I’ve already contacted my house rep again (who said nothing in his reply to me before except “all is well, they’ve shelved their plan!”) but I only knew who he was cause FreePress autoforwarded my message to him. If someone who knows how to get the contact info off all these organizations on your list easily, and were to put links or directions on this site, I think it would be much easier for us to take action. The “take action!” link on this site doesn’t have directions to contact important people for those of us who haven’t done this… Read more »

SF100
Guest
SF100

So what do we do? What should we be saying when calling politicians?

Jeff
Guest
Jeff

Good question: you don’t have to be a computer expert or a lawyer. And try not to use a form letter as I think those are discounted.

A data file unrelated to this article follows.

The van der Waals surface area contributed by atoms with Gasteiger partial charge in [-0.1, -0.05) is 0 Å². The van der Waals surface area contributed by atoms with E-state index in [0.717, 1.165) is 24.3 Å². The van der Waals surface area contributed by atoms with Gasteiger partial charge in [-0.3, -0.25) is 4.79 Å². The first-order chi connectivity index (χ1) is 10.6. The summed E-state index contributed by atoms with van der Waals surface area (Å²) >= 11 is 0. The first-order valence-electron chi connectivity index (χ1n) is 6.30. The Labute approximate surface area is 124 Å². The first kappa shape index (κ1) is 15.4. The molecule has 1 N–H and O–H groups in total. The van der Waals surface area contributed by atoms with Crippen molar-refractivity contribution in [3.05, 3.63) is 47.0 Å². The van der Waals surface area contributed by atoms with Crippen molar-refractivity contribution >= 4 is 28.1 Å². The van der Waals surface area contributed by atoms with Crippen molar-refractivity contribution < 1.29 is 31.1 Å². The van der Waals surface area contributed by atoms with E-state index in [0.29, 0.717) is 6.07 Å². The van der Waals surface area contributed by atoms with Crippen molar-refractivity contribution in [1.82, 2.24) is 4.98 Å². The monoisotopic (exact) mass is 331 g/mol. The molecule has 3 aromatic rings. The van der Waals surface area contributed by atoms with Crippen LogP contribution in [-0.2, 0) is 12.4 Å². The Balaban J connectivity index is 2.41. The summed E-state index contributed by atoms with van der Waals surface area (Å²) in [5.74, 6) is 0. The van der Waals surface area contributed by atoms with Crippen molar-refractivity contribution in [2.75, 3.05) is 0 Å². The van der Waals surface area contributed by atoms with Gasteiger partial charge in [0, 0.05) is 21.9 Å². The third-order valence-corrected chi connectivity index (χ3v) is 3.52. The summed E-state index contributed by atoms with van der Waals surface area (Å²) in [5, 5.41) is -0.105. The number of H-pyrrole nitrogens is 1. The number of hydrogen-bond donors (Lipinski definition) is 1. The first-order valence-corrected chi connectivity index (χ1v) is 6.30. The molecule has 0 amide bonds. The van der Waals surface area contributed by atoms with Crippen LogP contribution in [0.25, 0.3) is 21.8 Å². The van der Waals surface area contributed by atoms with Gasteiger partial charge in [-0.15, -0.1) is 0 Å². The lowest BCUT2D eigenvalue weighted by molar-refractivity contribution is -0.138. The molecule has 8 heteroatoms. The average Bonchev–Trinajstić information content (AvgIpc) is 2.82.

One approach: “how would I explain this ripoff to a friend of mine over a beer?” Keep it polite and brief and you are done.

Wycked Knight
Guest
Wycked Knight

Ok this is sad, as someone who works on repairing computers from home these caps will hurt me. I charge less money to do the repairs as most can not afford to take it to the shops or stores, plus it helps me to earn a little extra income. Correct me if i am wrong but it sounds like this is now a national issue, and so far i have not received a notice from TWC/RR about these caps. I’m in Van Nuys, Ca. it’s in the city of Los Angeles, San Fernando Valley area. These caps are really going… Read more »

MMiller
Guest
MMiller

Check your latest monthly statement, it’s a one sentence notice somewhere in the middle.

Wycked Knight
Guest
Wycked Knight